Being money smart is about more than having a budget and eliminating dumb purchases. It means creating a financial foundation that will carry your family comfortably through whatever life throws your way.
To create that foundation and find lasting financial security, you need these 10 products:
1. Checking account
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Let’s start with the basics. You need a centralized place for your money so you can manage and monitor it.
Prepaid debit cards are an option, but they can come saddled with fees. Plus, disclosures for these cards can be spotty, making it hard to know exactly how much your card is costing you.
Instead, look for a free checking account. Many institutions have scaled back their offerings, but some banks and credit unions still offer them.
2. Debit card
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Along with your checking account, sign up for a debit card. Make sure it has a Visa or MasterCard logo and can be used like a credit card.
Having a debit card can eliminate the need to rack up debt for purchases, particularly purchases for which it is impossible to use cash or a check.
Although I know that some people are fans of credit cards, my personal experience has shown that the temptation to overspend when using credit negates a credit card’s benefits for many people. If you can’t bear the thought of giving up your credit card rewards, look for a bank that offers a debit card rewards program.
3. High-yield savings account
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Every household should have an emergency fund — it’s your own personal form of insurance.
Typically, you’ll want your fund to be large enough to pay at least three to six months’ worth of expenses. Since that can be a fairly significant amount of money, you don’t want the cash languishing in a typical savings account, where it will earn next to nothing.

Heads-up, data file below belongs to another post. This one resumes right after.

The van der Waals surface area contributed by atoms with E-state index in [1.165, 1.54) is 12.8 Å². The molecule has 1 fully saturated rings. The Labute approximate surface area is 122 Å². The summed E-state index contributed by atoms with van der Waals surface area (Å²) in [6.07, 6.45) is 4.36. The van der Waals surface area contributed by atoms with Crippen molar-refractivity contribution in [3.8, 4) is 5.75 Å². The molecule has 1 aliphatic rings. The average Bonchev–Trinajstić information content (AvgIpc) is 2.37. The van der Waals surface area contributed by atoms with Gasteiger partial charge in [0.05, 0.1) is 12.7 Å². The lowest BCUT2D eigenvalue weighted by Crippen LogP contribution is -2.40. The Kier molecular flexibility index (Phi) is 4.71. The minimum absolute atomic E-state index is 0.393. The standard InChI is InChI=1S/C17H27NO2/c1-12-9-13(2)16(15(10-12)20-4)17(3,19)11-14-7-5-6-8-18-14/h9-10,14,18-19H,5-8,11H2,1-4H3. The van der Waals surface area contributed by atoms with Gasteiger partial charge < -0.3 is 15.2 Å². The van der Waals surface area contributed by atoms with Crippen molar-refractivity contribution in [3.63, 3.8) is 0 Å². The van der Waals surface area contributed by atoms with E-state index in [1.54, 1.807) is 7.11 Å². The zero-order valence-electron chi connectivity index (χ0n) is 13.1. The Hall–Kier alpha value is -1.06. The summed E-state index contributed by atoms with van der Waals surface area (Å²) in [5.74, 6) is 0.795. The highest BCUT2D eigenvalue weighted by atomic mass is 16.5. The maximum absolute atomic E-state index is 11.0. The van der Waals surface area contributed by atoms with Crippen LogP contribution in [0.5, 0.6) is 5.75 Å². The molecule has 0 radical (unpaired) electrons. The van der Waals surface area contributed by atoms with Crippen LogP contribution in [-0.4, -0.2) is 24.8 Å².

Savings rates aren’t great right now, but if you park money in a high-yield savings account, it could generate around 1 percent interest.
4. Health insurance
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Health care can come with an enormous price tag, especially if you develop a serious health condition.
You may think you’re healthy or young, but even the most robust people get in car accidents and can be struck down by devastating illnesses. Unless you’re worth millions and can easily pay your own medical bills, going without health insurance is just plain dumb. (Plus, unless Congress repeals Obamacare, the Affordable Care Act’s mandate sets financial penalties for anyone who fails to buy health insurance.)
5. Homeowners or renters insurance
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If your home burns down, will you be left on the street?
That’s what happens to some people who fail to insure their property. Homeowners insurance policies are relatively inexpensive for the coverage they provide, so there is little reason not to have one.
These policies typically pay to rebuild your house in the event of a total loss, such as from a fire. They also generally give you the funding to repair storm damage and vandalism.
However, don’t expect your policy to cover damage from flooding. You’ll need a separate policy for that.
If you’re renting, don’t think your landlord’s insurance policy will pay for your stuff. Instead, cover yourself with some cheap renters insurance.
6. Auto insurance
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Aside from your home, your car may be your most valuable asset.
While many states require you to carry at least a minimal level of coverage, you may want to consider getting additional car insurance coverage, depending on your assets and income.